This conclusion was further supported by the consistent biochemical phenotype exhibited by the ATP binding site I mutants. The purified K166G gp17 showed a complete loss of DNA packaging activity and the gp16-stimulated ATPase activity. The conservative mutants G165A, K166R, and T167A, showed a loss of in vitro DNA packaging activity but not the terminase (DNA cutting) activity. Thus, the two major functions of gp17 can be separated leading to the inference that the ATPase I site is required for the DNA packaging function. Recent data further show that the mutants in the proposed downstream Walker-B (MIYID251-255) residues, which are also predicted to be part of the same ATPase center, exhibited the same phenotypic pattern (M. Mitchell and V. Rao, unpublished data).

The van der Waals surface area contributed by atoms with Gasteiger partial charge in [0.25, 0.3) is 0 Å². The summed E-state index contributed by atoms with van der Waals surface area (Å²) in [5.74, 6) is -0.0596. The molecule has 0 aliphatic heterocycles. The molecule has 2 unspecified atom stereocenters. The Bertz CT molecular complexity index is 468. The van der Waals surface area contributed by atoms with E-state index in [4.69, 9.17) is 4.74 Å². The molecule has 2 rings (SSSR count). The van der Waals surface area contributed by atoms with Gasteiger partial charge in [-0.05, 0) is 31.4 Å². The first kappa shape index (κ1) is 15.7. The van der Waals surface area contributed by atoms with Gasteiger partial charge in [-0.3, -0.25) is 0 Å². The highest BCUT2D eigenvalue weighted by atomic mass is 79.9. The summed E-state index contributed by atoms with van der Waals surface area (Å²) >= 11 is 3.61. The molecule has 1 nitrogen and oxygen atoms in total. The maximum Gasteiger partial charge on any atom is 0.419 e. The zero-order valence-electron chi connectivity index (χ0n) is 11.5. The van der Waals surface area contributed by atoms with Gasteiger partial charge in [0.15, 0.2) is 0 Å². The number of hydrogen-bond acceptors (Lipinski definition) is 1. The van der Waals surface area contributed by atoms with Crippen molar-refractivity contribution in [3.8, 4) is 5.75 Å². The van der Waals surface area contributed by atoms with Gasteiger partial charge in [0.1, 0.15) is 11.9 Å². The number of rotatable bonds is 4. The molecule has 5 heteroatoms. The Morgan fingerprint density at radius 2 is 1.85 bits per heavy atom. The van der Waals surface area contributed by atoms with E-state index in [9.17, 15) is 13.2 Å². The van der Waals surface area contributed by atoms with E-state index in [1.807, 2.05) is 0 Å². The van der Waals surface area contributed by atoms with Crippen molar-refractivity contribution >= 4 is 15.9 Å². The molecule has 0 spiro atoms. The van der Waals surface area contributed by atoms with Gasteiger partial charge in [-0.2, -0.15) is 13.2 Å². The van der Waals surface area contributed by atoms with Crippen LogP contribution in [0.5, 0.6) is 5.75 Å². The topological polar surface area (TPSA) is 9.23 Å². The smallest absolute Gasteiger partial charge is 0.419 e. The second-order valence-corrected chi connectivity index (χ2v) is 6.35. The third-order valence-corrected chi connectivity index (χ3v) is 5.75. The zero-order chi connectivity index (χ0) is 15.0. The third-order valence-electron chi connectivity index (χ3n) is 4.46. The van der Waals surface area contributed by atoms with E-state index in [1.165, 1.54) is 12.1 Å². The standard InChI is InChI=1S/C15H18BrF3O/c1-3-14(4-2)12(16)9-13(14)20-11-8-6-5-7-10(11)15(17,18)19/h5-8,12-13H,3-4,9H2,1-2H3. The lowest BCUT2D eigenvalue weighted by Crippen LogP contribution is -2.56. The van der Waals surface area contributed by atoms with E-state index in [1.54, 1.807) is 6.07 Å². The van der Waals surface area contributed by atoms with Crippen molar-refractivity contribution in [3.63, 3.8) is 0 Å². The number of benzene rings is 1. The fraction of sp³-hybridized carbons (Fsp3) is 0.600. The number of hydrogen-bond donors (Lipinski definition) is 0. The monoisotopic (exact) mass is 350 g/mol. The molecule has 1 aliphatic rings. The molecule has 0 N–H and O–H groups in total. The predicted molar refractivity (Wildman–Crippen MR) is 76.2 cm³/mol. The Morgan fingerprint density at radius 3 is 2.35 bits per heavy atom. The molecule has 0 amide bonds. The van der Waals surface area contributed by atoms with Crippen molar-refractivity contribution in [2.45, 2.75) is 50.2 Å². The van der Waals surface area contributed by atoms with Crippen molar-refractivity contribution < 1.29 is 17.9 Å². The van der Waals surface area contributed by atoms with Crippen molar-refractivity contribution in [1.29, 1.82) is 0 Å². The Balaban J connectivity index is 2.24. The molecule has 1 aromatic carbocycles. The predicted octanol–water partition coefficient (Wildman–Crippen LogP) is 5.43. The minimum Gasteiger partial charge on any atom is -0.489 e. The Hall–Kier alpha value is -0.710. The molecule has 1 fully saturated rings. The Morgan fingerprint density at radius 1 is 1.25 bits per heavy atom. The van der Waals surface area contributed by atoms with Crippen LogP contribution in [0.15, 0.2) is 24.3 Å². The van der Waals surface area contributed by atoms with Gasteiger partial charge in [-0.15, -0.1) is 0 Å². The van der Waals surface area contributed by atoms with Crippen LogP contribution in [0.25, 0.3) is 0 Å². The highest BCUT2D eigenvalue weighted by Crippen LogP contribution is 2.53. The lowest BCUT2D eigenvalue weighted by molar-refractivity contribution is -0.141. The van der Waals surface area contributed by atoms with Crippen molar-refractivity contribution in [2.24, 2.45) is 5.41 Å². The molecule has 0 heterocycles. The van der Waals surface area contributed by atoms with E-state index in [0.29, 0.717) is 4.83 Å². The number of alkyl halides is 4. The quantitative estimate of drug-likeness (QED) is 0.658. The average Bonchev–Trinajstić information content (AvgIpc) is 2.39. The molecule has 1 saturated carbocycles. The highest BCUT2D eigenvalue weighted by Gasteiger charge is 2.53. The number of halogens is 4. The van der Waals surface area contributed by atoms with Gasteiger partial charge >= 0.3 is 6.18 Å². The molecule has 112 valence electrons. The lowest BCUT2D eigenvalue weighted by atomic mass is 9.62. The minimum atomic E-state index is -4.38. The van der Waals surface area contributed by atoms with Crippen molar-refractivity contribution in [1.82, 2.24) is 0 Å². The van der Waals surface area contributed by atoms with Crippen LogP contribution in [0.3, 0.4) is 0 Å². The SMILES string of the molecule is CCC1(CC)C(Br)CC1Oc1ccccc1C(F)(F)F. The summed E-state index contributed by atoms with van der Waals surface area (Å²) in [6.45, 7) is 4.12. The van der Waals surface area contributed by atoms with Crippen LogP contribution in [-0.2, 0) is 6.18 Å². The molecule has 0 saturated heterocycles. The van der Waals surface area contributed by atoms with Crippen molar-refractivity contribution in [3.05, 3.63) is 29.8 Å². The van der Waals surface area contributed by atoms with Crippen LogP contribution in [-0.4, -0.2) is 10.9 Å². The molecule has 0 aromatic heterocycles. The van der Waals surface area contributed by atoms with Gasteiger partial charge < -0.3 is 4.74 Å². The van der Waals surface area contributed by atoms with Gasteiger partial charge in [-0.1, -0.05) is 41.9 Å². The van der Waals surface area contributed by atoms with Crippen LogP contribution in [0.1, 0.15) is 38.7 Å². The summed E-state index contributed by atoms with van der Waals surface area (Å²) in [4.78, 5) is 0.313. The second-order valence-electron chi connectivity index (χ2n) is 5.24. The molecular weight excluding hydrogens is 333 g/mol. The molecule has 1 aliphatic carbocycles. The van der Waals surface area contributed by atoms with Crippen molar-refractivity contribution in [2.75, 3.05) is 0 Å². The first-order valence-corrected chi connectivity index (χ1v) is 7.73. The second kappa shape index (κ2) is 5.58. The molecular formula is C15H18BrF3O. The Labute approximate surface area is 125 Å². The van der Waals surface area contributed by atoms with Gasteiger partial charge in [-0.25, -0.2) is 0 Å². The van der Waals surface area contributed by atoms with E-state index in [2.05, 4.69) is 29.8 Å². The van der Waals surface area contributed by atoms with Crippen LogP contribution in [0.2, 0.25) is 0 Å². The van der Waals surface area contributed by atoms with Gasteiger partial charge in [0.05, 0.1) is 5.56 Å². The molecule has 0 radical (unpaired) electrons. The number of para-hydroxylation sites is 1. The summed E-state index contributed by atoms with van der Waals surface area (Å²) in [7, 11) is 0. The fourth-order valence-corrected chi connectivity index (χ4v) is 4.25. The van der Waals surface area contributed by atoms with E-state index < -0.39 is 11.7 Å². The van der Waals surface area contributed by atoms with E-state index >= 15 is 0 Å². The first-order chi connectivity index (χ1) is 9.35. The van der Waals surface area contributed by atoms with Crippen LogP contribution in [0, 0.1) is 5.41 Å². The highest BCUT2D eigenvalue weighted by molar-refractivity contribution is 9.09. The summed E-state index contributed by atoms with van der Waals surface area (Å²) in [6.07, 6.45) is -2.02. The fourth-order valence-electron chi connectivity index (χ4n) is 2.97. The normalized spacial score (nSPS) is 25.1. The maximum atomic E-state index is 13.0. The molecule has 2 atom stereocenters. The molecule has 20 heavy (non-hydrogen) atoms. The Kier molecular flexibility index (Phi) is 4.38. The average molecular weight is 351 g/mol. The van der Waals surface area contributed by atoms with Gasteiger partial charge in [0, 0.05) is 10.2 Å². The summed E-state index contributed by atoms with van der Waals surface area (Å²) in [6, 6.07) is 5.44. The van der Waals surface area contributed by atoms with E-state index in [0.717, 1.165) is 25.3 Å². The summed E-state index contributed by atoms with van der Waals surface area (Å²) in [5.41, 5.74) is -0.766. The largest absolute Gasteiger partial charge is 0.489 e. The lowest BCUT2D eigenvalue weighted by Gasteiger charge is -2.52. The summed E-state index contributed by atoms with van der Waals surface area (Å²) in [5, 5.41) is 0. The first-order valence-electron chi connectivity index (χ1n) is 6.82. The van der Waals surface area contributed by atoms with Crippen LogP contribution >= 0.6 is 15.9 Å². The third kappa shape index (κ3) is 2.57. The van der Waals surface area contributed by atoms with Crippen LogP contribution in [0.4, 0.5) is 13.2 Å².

Thus, the evidence strongly supports the hypothesis that the T4 large terminase protein gp17 provides the ATPase motor function for the DNA packaging machine. In fact, a common ATPase center with conserved functional signatures has recently been discovered in the large terminase subunit of numerous dsDNA viruses, suggesting this site as the elusive translocating ATPase.5 Recent mutational and biochemical evidence on the analogous ATPase site in the large terminase subunit gpA of phage λ also corroborates this conclusion.62 However, more direct evidence is necessary in order to assign a causal role. It can be argued that DNA translocation could be catalyzed by a second “cryptic” ATPase that is activated upon the assembly of the complete packaging machine. Although unlikely, this possibility cannot be ruled out by the available evidence. Biochemical analyses of the conditionally lethal mutants are currently underway to rigorously assess the proposed linkage.